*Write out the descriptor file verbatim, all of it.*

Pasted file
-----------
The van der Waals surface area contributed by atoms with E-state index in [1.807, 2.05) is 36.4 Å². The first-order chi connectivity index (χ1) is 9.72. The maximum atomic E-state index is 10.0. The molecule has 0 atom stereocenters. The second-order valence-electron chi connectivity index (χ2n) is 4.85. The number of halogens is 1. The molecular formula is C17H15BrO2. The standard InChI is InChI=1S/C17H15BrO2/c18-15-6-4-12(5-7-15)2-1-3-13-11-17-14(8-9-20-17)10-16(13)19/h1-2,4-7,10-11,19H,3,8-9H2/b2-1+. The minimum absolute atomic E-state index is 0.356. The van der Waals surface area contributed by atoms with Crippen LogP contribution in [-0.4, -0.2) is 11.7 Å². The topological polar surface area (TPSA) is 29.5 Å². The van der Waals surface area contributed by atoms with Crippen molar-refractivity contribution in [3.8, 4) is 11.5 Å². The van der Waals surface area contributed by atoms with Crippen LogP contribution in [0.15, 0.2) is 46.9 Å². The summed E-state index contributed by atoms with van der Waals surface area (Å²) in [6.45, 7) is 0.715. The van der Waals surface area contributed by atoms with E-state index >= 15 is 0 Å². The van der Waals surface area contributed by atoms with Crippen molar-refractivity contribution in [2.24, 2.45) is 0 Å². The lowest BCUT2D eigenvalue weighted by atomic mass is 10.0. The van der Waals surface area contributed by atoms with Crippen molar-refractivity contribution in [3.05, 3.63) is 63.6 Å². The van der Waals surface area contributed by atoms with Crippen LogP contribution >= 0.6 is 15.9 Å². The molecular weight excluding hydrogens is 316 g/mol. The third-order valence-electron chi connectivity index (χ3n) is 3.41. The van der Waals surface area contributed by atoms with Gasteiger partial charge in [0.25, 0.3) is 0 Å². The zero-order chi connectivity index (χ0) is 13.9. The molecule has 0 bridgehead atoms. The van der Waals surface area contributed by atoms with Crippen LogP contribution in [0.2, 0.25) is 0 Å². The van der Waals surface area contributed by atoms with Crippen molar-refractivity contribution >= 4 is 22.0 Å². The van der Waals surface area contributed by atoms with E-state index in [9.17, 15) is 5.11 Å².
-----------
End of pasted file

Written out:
The van der Waals surface area contributed by atoms with E-state index in [1.807, 2.05) is 36.4 Å². The first-order chi connectivity index (χ1) is 9.72. The maximum atomic E-state index is 10.0. The molecule has 0 atom stereocenters. The second-order valence-electron chi connectivity index (χ2n) is 4.85. The number of halogens is 1. The molecular formula is C17H15BrO2. The standard InChI is InChI=1S/C17H15BrO2/c18-15-6-4-12(5-7-15)2-1-3-13-11-17-14(8-9-20-17)10-16(13)19/h1-2,4-7,10-11,19H,3,8-9H2/b2-1+. The minimum absolute atomic E-state index is 0.356. The van der Waals surface area contributed by atoms with Crippen LogP contribution in [-0.4, -0.2) is 11.7 Å². The topological polar surface area (TPSA) is 29.5 Å². The van der Waals surface area contributed by atoms with Crippen molar-refractivity contribution in [3.8, 4) is 11.5 Å². The van der Waals surface area contributed by atoms with Crippen LogP contribution in [0.15, 0.2) is 46.9 Å². The summed E-state index contributed by atoms with van der Waals surface area (Å²) in [6.45, 7) is 0.715. The van der Waals surface area contributed by atoms with E-state index >= 15 is 0 Å². The van der Waals surface area contributed by atoms with Crippen molar-refractivity contribution in [2.24, 2.45) is 0 Å². The lowest BCUT2D eigenvalue weighted by atomic mass is 10.0. The van der Waals surface area contributed by atoms with Crippen molar-refractivity contribution in [3.05, 3.63) is 63.6 Å². The van der Waals surface area contributed by atoms with Crippen LogP contribution >= 0.6 is 15.9 Å². The molecular weight excluding hydrogens is 316 g/mol. The third-order valence-electron chi connectivity index (χ3n) is 3.41. The van der Waals surface area contributed by atoms with Gasteiger partial charge in [0.25, 0.3) is 0 Å². The zero-order chi connectivity index (χ0) is 13.9. The molecule has 0 bridgehead atoms. The van der Waals surface area contributed by atoms with Crippen LogP contribution in [0.2, 0.25) is 0 Å². The van der Waals surface area contributed by atoms with Crippen molar-refractivity contribution >= 4 is 22.0 Å². The van der Waals surface area contributed by atoms with E-state index in [9.17, 15) is 5.11 Å².